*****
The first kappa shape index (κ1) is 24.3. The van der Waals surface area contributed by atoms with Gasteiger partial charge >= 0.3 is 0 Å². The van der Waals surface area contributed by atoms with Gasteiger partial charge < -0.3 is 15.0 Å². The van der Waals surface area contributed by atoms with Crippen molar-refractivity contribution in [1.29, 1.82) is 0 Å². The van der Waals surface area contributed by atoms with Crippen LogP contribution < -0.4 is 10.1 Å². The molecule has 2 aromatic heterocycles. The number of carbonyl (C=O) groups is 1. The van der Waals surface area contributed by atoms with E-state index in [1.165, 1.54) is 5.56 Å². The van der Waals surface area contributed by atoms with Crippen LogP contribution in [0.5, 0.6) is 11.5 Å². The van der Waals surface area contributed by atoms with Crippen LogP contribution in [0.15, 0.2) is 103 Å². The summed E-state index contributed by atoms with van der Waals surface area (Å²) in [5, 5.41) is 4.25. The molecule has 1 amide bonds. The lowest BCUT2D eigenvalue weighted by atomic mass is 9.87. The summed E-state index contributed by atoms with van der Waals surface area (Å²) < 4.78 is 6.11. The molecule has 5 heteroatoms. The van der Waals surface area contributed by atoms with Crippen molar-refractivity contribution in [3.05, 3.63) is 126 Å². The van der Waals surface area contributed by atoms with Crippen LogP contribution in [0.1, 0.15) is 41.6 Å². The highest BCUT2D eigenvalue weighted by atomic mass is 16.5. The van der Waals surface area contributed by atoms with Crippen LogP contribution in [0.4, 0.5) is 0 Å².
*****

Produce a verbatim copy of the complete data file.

The first kappa shape index (κ1) is 24.3. The van der Waals surface area contributed by atoms with Gasteiger partial charge >= 0.3 is 0 Å². The van der Waals surface area contributed by atoms with Gasteiger partial charge < -0.3 is 15.0 Å². The van der Waals surface area contributed by atoms with Crippen molar-refractivity contribution in [1.29, 1.82) is 0 Å². The van der Waals surface area contributed by atoms with Crippen LogP contribution < -0.4 is 10.1 Å². The molecule has 2 aromatic heterocycles. The number of carbonyl (C=O) groups is 1. The van der Waals surface area contributed by atoms with E-state index in [1.165, 1.54) is 5.56 Å². The van der Waals surface area contributed by atoms with Crippen LogP contribution in [0.5, 0.6) is 11.5 Å². The van der Waals surface area contributed by atoms with Crippen LogP contribution in [0.15, 0.2) is 103 Å². The summed E-state index contributed by atoms with van der Waals surface area (Å²) in [5, 5.41) is 4.25. The molecule has 1 amide bonds. The lowest BCUT2D eigenvalue weighted by atomic mass is 9.87. The summed E-state index contributed by atoms with van der Waals surface area (Å²) < 4.78 is 6.11. The molecule has 5 heteroatoms. The van der Waals surface area contributed by atoms with Crippen molar-refractivity contribution in [3.05, 3.63) is 126 Å². The van der Waals surface area contributed by atoms with Crippen LogP contribution in [0.1, 0.15) is 41.6 Å². The highest BCUT2D eigenvalue weighted by atomic mass is 16.5. The van der Waals surface area contributed by atoms with Crippen LogP contribution in [0.4, 0.5) is 0 Å².